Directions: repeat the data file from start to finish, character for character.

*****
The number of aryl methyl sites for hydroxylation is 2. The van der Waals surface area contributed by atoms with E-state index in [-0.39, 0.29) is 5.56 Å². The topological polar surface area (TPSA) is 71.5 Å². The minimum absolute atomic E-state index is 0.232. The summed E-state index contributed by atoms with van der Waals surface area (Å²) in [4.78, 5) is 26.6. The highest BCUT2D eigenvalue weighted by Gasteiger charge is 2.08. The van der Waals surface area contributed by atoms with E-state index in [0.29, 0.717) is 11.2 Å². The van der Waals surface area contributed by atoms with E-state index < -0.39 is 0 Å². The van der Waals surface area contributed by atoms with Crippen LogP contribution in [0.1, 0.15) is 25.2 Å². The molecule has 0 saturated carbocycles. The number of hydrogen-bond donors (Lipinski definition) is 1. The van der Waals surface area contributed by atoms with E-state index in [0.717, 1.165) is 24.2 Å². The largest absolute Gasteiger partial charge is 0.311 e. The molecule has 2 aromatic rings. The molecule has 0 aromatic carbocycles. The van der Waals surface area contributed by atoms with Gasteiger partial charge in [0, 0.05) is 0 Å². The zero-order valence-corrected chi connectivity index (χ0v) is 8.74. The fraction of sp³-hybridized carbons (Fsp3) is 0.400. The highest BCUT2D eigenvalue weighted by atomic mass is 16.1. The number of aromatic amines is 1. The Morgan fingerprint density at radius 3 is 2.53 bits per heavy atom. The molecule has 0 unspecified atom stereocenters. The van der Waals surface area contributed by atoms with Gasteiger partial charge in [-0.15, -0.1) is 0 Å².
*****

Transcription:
The number of aryl methyl sites for hydroxylation is 2. The van der Waals surface area contributed by atoms with E-state index in [-0.39, 0.29) is 5.56 Å². The topological polar surface area (TPSA) is 71.5 Å². The minimum absolute atomic E-state index is 0.232. The summed E-state index contributed by atoms with van der Waals surface area (Å²) in [4.78, 5) is 26.6. The highest BCUT2D eigenvalue weighted by Gasteiger charge is 2.08. The van der Waals surface area contributed by atoms with E-state index in [0.29, 0.717) is 11.2 Å². The van der Waals surface area contributed by atoms with E-state index < -0.39 is 0 Å². The van der Waals surface area contributed by atoms with Crippen LogP contribution in [0.1, 0.15) is 25.2 Å². The molecule has 0 saturated carbocycles. The number of hydrogen-bond donors (Lipinski definition) is 1. The van der Waals surface area contributed by atoms with E-state index in [0.717, 1.165) is 24.2 Å². The largest absolute Gasteiger partial charge is 0.311 e. The molecule has 2 aromatic rings. The molecule has 0 aromatic carbocycles. The van der Waals surface area contributed by atoms with Gasteiger partial charge in [0, 0.05) is 0 Å². The zero-order valence-corrected chi connectivity index (χ0v) is 8.74. The fraction of sp³-hybridized carbons (Fsp3) is 0.400. The highest BCUT2D eigenvalue weighted by atomic mass is 16.1. The number of aromatic amines is 1. The Morgan fingerprint density at radius 3 is 2.53 bits per heavy atom. The molecule has 0 unspecified atom stereocenters. The van der Waals surface area contributed by atoms with Gasteiger partial charge in [-0.15, -0.1) is 0 Å².